A policing chief has joined bobbies on the beat in Wrexham to see how lives are being saved on the streets of North Wales’s biggest town.

The Safer Streets project in the town was launched with funding s North Wales Police and Crime Commissioner Andy Dunbobbin to make Wrexham town centre safer for weekend revellers.

Now Safer Streets Three has brought half a million pounds of extra funding to extend the scheme and the Commissioner joined Police Inspector Claire McGrady to see how the money is being spent.

A big part of the campaign is aimed particularly at protecting women and girls and on Friday and Saturday nights.

It also sees a four-strong team of Wrexham’s own guardian angels, Street Marshals trained in first aid, walking the streets and helping man the Hafan y Dref contact centre at the foot of Town Hill.

There have also been extra police patrols, including officers in plain clothes, in the town centre and trees, hedges and undergrowth cut back to improve walking routes out of the town, CCTV cameras installed, extra lighting in the town centre and even training for licensees to help them spot people who may be vulnerable.

Inspector McGrady said: “It has literally saved people’s lives. We had people who have been injured or taken ill and been treated quickly in the centre and without the need to call out an emergency ambulance.

“The Street Marshals have just started and we’d like to encourage people to approach them and engage with them and chat with them because they are ambassadors for the town.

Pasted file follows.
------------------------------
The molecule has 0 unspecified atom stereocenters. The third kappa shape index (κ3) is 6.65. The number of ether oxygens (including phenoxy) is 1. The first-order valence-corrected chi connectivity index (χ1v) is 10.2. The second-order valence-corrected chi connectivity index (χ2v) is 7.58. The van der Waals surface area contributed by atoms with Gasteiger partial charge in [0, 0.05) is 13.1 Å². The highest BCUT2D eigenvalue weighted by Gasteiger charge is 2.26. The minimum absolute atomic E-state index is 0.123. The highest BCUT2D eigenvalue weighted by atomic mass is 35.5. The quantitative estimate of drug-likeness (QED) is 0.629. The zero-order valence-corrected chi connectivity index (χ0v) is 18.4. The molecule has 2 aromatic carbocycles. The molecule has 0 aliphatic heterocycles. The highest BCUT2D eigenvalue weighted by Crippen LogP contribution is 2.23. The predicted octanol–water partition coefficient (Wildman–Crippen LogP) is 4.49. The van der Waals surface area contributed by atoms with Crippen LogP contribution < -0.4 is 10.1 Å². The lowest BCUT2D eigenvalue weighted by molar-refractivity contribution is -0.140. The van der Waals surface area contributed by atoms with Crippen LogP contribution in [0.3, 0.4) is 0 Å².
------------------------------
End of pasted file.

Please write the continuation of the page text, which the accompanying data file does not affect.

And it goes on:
“There are four of them provided by Parallel Security and they are working in partnership with Events Medical who have trained them

“We want to encourage people to enjoy the night-time economy here in Wrexham and at the same time to feel safe and to know there is a reassuring presence on the streets.

“We want the town to be bustling and busy and to have a thriving night-time economy because it is a really good place for a night out.”

Andy Dunbobbin said: “I’m delighted that we have been able to secure extra funding for what is already proving to be a very positive scheme which has already had a real effect in making Wrexham a safer place for a good night out.

“This is going to become increasingly important as the pandemic lockdown restrictions ease and hopefully more people venture out to enjoy themselves in towns across North Wales.

“This is an excellent example of partnership working between North Wales Police and Wrexham Borough Council and of course with local licensees who are receiving bystander training.

“This will give them the confidence to intervene if they see tell-tale signs of harassment and while it is still at a low level and it gives customers the confidence to complain if there is any harassment, sexual or otherwise.

“We’re determined in North Wales to do all we can to protect people and keep our streets safe.

“We want people to be able to enjoy themselves sensibly and to get home safely and we believe that extra eyes on the streets can make a difference and so can making our streets better lit and having trained help and support available.”

The Safer Streets pilot was originally run by Northumbria Police in Newcastle-upon-Tyne, in 2019 and proved a big success, with a 30 per cent reduction in rapes and serious sexual assaults in the city centre.

North Wales Police were the first force in Wales to run it themselves and the latest rounds of funding secured by the North Wales Police and Crime Commissioner takes the amount being spent to over £1 million.

Mr Dunbobbin added: “We want to showcase what we are doing here in Wrexham and share it across North Wales so that other towns can benefit as well.

“There are a number of reasons a person can become vulnerable, including excess alcohol, getting lost, or becoming separated from friends and in Wrexham there will be people out on the streets and in the pubs and clubs looking out for them and keeping them safe.”